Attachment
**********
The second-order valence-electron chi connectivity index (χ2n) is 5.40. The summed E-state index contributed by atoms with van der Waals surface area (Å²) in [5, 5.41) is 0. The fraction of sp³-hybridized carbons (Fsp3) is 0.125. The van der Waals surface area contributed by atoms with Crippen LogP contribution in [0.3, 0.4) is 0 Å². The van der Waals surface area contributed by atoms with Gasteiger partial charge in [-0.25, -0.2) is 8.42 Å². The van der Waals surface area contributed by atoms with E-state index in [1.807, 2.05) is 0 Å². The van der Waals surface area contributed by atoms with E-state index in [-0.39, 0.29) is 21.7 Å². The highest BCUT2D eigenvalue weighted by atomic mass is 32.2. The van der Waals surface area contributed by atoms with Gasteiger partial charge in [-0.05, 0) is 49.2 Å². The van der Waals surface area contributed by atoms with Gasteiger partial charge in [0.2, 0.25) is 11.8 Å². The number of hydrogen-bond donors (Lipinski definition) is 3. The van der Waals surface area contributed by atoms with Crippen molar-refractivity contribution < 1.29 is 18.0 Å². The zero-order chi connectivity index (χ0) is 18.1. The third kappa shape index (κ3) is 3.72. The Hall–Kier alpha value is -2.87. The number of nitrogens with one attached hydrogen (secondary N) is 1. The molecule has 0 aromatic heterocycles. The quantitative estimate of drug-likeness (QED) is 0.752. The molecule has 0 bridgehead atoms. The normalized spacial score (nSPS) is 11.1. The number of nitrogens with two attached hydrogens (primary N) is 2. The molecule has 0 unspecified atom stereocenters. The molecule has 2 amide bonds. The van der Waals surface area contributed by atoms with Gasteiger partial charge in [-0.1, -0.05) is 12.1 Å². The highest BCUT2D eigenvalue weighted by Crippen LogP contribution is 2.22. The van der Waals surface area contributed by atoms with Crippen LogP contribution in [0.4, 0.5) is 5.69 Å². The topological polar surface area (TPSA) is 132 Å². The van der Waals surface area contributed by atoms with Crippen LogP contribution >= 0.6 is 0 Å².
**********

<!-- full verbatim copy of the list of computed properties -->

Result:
The second-order valence-electron chi connectivity index (χ2n) is 5.40. The summed E-state index contributed by atoms with van der Waals surface area (Å²) in [5, 5.41) is 0. The fraction of sp³-hybridized carbons (Fsp3) is 0.125. The van der Waals surface area contributed by atoms with Crippen LogP contribution in [0.3, 0.4) is 0 Å². The van der Waals surface area contributed by atoms with Gasteiger partial charge in [-0.25, -0.2) is 8.42 Å². The van der Waals surface area contributed by atoms with E-state index in [1.807, 2.05) is 0 Å². The van der Waals surface area contributed by atoms with E-state index in [-0.39, 0.29) is 21.7 Å². The highest BCUT2D eigenvalue weighted by atomic mass is 32.2. The van der Waals surface area contributed by atoms with Gasteiger partial charge in [-0.05, 0) is 49.2 Å². The van der Waals surface area contributed by atoms with Gasteiger partial charge in [0.2, 0.25) is 11.8 Å². The number of hydrogen-bond donors (Lipinski definition) is 3. The van der Waals surface area contributed by atoms with Crippen molar-refractivity contribution < 1.29 is 18.0 Å². The zero-order chi connectivity index (χ0) is 18.1. The third kappa shape index (κ3) is 3.72. The Hall–Kier alpha value is -2.87. The number of nitrogens with one attached hydrogen (secondary N) is 1. The molecule has 0 aromatic heterocycles. The quantitative estimate of drug-likeness (QED) is 0.752. The molecule has 0 bridgehead atoms. The normalized spacial score (nSPS) is 11.1. The number of nitrogens with two attached hydrogens (primary N) is 2. The molecule has 0 unspecified atom stereocenters. The molecule has 2 amide bonds. The van der Waals surface area contributed by atoms with Gasteiger partial charge in [-0.1, -0.05) is 12.1 Å². The highest BCUT2D eigenvalue weighted by Crippen LogP contribution is 2.22. The van der Waals surface area contributed by atoms with Crippen LogP contribution in [0.4, 0.5) is 5.69 Å². The topological polar surface area (TPSA) is 132 Å². The van der Waals surface area contributed by atoms with Crippen LogP contribution >= 0.6 is 0 Å².